Snow peas - half gone

And a couple carry overs:
White spring salad turnips - half gone
Escarole - half gone (it's a big head with some not-so-tender leaves and needs to be cooked)
Parsley - maybe a third gone (I forget it's there....)
Parsnips - still there
Potatoes - likewise still there

We did use up the chives, leeks though. And all the other veg we've received so far. The veg still around have a longer shelf life, so I don't feel as pressured to use them up.

In light of what's still around, I ought to make a bok choy/snow pea stir fry for dinner. We still also have simple syrup we made from the fresh mint ages ago; we need more rum (mojito anyone?).

Wednesday, June 16, 2010

Dirt Is Brain Food

Playing in the dirt is good for your brain, both for the psychological benefits (gardening as therapy) and,  it turns out now, cognitively as well. Researchers have determined that exposure to common soil bacteria improves memory - read more at New Scientist.

Now go outside and get dirty.

Tuesday, June 15, 2010

Some Good News about Industrial Farming...?

I'm defensibly dissatisfied with large scale farming, both vegetable and animal (watch Food, Inc. and King Corn for starters). However, there may be some redemption for industrial vegetable farming: turns out increasing yields on existing lands alleviated the pressure to convert forest & prairie to agriculture. This in turn allowed for greater carbon-reducing biomass (the preserved forests) than any 'footprinting' by the farming.

I'm struggling to reconcile anything good about industrial farming with the reality of the other facets it destroys. I don't think it grants permission to other unethical aspects of the trade.

Read more at Scientific American.

Have We Forgotten That Much?

Recently I've come across some posts that claim new facets of thrift or utility. I read them only to be underwhelmed. Since when was making cut-off shorts from over-used long pants a novel idea (via Lifehacker)? The other day brought the epiphany that you could cook and freeze your own version of pre-made hot breakfast cereal (via Serious Eats).

Are we collectively losing the original instructions, or are parents unable to pass them on? (not to entirely blame the parents - many 'young folk' are not interested in anything that either does not entertain, connect to the outside world, or contain a battery).

Friday, June 11, 2010

Strawberries and Then Some

The strawberries from Tipi are amazing. Not only because of the variety they grow and the care they take in harvesting them, but also because they are incredibly fresh. I could not get them fresher unless I grew them myself.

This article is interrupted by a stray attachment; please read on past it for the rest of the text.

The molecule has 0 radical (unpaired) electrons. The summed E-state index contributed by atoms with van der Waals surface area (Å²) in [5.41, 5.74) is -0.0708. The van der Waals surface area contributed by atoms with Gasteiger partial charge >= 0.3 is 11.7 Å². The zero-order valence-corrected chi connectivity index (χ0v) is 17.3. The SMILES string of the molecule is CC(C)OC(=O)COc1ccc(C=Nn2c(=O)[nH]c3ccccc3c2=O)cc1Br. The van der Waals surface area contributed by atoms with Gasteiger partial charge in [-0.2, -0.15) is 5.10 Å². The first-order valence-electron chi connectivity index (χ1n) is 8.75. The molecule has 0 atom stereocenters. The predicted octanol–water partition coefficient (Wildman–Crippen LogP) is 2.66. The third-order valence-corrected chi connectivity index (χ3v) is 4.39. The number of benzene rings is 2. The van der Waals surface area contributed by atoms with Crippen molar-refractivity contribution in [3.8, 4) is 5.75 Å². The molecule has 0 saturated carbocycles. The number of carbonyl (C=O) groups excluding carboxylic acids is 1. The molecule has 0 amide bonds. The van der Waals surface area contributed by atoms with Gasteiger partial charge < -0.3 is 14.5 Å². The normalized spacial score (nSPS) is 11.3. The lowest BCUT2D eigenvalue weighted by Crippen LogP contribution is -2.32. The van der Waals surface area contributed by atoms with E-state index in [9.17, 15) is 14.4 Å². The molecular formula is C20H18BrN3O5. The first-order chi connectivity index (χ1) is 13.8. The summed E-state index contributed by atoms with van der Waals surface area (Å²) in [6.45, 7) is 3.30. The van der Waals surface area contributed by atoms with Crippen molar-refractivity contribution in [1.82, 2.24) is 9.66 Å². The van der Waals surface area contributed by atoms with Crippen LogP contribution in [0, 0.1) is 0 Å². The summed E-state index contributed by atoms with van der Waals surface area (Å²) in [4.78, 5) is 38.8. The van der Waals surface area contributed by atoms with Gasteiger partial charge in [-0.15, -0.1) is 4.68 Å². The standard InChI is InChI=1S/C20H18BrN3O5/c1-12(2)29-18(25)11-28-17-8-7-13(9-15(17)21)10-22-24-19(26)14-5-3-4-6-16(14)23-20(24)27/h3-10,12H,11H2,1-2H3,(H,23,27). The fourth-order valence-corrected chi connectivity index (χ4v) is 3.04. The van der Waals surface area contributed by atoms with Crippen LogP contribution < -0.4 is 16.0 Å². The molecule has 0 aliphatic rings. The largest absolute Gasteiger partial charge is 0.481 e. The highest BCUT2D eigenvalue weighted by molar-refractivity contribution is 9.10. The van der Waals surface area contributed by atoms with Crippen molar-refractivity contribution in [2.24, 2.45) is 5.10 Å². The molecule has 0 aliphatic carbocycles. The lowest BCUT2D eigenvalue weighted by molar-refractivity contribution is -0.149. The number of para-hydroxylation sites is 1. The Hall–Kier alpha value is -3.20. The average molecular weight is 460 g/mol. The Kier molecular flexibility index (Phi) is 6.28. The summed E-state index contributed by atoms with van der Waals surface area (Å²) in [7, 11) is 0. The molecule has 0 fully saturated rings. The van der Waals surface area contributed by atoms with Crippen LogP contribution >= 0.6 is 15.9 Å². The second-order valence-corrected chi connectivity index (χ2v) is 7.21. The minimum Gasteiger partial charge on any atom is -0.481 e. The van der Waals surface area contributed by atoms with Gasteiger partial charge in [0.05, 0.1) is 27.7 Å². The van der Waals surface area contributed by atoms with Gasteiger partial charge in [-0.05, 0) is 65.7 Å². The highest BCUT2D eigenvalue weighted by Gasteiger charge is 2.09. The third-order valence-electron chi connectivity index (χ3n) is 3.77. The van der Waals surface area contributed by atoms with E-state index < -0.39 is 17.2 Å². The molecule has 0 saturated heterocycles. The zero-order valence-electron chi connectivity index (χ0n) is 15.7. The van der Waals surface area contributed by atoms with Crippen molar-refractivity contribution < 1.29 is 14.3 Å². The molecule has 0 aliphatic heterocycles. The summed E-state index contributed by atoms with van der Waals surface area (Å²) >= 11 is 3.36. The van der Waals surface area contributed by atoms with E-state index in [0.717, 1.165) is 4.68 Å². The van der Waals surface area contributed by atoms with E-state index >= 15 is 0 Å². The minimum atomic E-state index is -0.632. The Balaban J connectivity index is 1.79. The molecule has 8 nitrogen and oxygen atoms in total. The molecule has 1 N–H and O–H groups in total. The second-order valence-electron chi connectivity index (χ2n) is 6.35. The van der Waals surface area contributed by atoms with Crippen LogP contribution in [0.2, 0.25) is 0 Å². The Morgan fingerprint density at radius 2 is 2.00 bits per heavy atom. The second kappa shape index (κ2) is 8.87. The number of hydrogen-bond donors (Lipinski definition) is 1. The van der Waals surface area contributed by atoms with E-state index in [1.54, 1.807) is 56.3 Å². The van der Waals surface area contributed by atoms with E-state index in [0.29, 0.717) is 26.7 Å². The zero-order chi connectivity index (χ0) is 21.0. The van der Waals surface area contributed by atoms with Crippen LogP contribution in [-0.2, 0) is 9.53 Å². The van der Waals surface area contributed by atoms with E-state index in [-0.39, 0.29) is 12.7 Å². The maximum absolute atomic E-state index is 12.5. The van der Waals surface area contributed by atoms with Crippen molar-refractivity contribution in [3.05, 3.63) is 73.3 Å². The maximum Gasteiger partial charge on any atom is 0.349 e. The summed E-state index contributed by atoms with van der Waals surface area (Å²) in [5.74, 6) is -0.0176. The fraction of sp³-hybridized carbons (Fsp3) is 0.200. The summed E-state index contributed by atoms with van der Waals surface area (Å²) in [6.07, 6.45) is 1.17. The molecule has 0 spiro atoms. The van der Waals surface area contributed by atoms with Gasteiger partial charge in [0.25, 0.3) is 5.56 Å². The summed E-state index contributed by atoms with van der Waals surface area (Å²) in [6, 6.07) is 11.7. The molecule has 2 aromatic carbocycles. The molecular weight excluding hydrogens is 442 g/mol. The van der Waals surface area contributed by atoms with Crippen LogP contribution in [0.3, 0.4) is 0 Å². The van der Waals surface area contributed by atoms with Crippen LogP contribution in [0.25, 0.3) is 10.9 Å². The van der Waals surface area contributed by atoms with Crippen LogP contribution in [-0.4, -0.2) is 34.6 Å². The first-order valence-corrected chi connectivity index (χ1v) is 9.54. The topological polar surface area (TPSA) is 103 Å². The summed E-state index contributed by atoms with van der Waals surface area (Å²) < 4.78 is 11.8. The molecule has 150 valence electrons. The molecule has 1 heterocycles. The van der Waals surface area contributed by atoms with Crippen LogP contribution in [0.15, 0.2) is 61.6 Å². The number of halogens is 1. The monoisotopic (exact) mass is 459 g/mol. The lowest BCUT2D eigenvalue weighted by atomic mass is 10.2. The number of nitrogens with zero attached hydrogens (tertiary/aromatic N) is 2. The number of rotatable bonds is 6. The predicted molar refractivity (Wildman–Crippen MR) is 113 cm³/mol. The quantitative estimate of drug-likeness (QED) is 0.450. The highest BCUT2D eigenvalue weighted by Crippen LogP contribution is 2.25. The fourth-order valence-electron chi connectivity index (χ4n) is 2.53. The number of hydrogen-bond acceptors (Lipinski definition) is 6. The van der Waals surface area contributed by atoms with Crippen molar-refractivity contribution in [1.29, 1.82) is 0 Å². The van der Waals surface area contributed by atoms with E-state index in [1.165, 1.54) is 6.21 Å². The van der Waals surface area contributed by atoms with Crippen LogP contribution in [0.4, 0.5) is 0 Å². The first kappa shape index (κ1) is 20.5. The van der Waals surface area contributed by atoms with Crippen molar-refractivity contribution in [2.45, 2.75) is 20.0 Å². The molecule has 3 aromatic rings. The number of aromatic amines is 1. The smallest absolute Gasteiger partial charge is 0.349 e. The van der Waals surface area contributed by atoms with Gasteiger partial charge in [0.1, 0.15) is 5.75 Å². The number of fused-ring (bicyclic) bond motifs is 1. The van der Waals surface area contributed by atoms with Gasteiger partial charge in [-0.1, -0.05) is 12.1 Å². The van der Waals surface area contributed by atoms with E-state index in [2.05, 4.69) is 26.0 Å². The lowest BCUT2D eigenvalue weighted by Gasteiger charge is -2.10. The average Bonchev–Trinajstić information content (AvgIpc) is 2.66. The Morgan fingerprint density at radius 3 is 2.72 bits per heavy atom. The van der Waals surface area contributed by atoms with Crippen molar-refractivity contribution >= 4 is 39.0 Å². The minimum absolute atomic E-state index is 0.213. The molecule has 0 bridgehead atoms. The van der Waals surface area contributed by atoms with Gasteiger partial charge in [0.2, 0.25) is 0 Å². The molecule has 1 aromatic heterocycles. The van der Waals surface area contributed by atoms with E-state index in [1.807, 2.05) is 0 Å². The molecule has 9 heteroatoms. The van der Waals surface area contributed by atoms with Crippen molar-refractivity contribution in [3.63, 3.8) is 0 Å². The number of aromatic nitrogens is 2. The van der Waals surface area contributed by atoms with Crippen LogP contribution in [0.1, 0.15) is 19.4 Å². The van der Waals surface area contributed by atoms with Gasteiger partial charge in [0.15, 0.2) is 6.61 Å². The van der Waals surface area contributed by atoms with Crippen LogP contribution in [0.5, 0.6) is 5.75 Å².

Just in case you are curious about what 14 quarts (thereabouts) looks like:

I'll be at this for awhile...

Gathering Waters Festival

Milwaukee is the "City of Festivals" with good reason. There are over a dozen ethnic festivals alone each year, including the largest Irish festival in the US (if not the world). One of the newer events is occurring this weekend:  the Gathering Waters Festival at Lakefront Park. We plan to check it out - I want to learn about rain barrels and pick up my state DNR auto pass for this year. It also affords a reasonable view of the Milwaukee Air Show, which is a huge deal. Held at Bradford Beach and Veterans Park on the lakefront, it draws upwards of 100,000 people each year. Also at the lakefront is Pridefest, one of the many festivals held each year at the Maier Festival Park (fondly known as Summerfest grounds). The lakefront will be busy this weekend!

Gathering Waters logo by Catral Doyle creative co.

What's in the Box? CSA Week 5

I think I'm in for it this week. We are picking up two boxes this week to make up for the one we missed last week. And there are strawberries. 3qts in each box. And I ordered extra, as I do every year. Making for a total of 14qts. geekMan said it sounds like I could be in a jam....


This week's box contains strawberries (3 qt), asparagus (0.8 lb), snow peas (0.5 lb), lettuce, daikon radish, bok choy, and scallions.


A lot of favorites here. I thought we'd had the last of the asparagus, but not so. It means another shot at the asparagus mousse. Creative ideas for the diakon would be helpful... Cold Japanese-style pickles maybe?

Saturday, June 5, 2010

What's in the Box? CSA Week 4

We've been doing some travel lately, which explains the lack of posts. We also rescheduled our CSA box. Tipi allows us to reschedule up to two boxes each season. We would normally have received a box yesterday, June 4, but instead we will pick up two boxes next week.

Two whole boxes.

That's going to be a real challenge. I have the feeling that we will be either having a dinner party, or breaking out the freezer bags (or some other preservation tool). Everyone who picked up a box this week received strawberries, asparagus, spinach, Romaine lettuce, white salad turnips, scallions, oregano and mustard greens OR collard greens.

Next week, our two boxes will likely contain "strawberries, bok choy, peas?, scallions, cilantro and more" according to the CSA newsletter. I'm excited it's strawberry season - Tipi grows amazing berries. Beth at the farm also mentioned there may be extra berries for sale. Extras are for preserving.  Last year I canned up some strawberry ice cream topping, and I'm out of strawberry preserves. Freezing whole cleaned berries is super easy if I don't have the time to can at the moment. Frozen berries work just as well for pies, smoothies, or canned goodies. Cross your fingers for plenty of extra berries!